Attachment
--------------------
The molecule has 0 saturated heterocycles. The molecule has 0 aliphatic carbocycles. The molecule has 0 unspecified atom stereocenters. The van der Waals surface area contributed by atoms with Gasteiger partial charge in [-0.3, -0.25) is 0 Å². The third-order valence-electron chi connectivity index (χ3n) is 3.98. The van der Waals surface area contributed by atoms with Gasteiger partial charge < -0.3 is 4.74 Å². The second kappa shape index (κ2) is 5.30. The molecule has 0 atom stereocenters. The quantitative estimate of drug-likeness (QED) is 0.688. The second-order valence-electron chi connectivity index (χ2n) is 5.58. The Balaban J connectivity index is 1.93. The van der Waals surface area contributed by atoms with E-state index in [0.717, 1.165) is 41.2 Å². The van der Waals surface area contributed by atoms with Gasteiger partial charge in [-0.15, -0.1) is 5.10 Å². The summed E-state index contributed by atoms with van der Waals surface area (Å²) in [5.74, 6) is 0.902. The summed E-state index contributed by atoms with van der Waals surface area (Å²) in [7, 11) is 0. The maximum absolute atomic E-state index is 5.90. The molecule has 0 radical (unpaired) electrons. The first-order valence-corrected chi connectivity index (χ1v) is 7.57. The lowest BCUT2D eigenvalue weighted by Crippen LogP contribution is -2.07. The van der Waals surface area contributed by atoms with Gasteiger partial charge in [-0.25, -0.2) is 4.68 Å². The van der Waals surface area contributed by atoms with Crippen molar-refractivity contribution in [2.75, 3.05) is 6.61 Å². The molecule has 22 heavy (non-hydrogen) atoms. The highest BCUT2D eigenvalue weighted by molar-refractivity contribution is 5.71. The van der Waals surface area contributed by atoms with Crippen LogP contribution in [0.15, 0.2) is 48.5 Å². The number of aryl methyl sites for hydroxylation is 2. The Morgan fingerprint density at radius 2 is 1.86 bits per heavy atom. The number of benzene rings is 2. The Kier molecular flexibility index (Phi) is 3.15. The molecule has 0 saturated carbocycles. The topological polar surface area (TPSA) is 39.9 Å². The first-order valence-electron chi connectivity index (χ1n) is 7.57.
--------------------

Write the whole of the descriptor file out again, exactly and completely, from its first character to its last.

The molecule has 0 saturated heterocycles. The molecule has 0 aliphatic carbocycles. The molecule has 0 unspecified atom stereocenters. The van der Waals surface area contributed by atoms with Gasteiger partial charge in [-0.3, -0.25) is 0 Å². The third-order valence-electron chi connectivity index (χ3n) is 3.98. The van der Waals surface area contributed by atoms with Gasteiger partial charge < -0.3 is 4.74 Å². The second kappa shape index (κ2) is 5.30. The molecule has 0 atom stereocenters. The quantitative estimate of drug-likeness (QED) is 0.688. The second-order valence-electron chi connectivity index (χ2n) is 5.58. The Balaban J connectivity index is 1.93. The van der Waals surface area contributed by atoms with E-state index in [0.717, 1.165) is 41.2 Å². The van der Waals surface area contributed by atoms with Gasteiger partial charge in [-0.15, -0.1) is 5.10 Å². The summed E-state index contributed by atoms with van der Waals surface area (Å²) in [5.74, 6) is 0.902. The summed E-state index contributed by atoms with van der Waals surface area (Å²) in [7, 11) is 0. The maximum absolute atomic E-state index is 5.90. The molecule has 0 radical (unpaired) electrons. The first-order valence-corrected chi connectivity index (χ1v) is 7.57. The lowest BCUT2D eigenvalue weighted by Crippen LogP contribution is -2.07. The van der Waals surface area contributed by atoms with Gasteiger partial charge in [-0.25, -0.2) is 4.68 Å². The van der Waals surface area contributed by atoms with Crippen molar-refractivity contribution in [2.75, 3.05) is 6.61 Å². The molecule has 22 heavy (non-hydrogen) atoms. The highest BCUT2D eigenvalue weighted by molar-refractivity contribution is 5.71. The van der Waals surface area contributed by atoms with Crippen LogP contribution in [0.15, 0.2) is 48.5 Å². The number of aryl methyl sites for hydroxylation is 2. The Morgan fingerprint density at radius 2 is 1.86 bits per heavy atom. The number of benzene rings is 2. The Kier molecular flexibility index (Phi) is 3.15. The molecule has 0 saturated carbocycles. The topological polar surface area (TPSA) is 39.9 Å². The first-order valence-electron chi connectivity index (χ1n) is 7.57.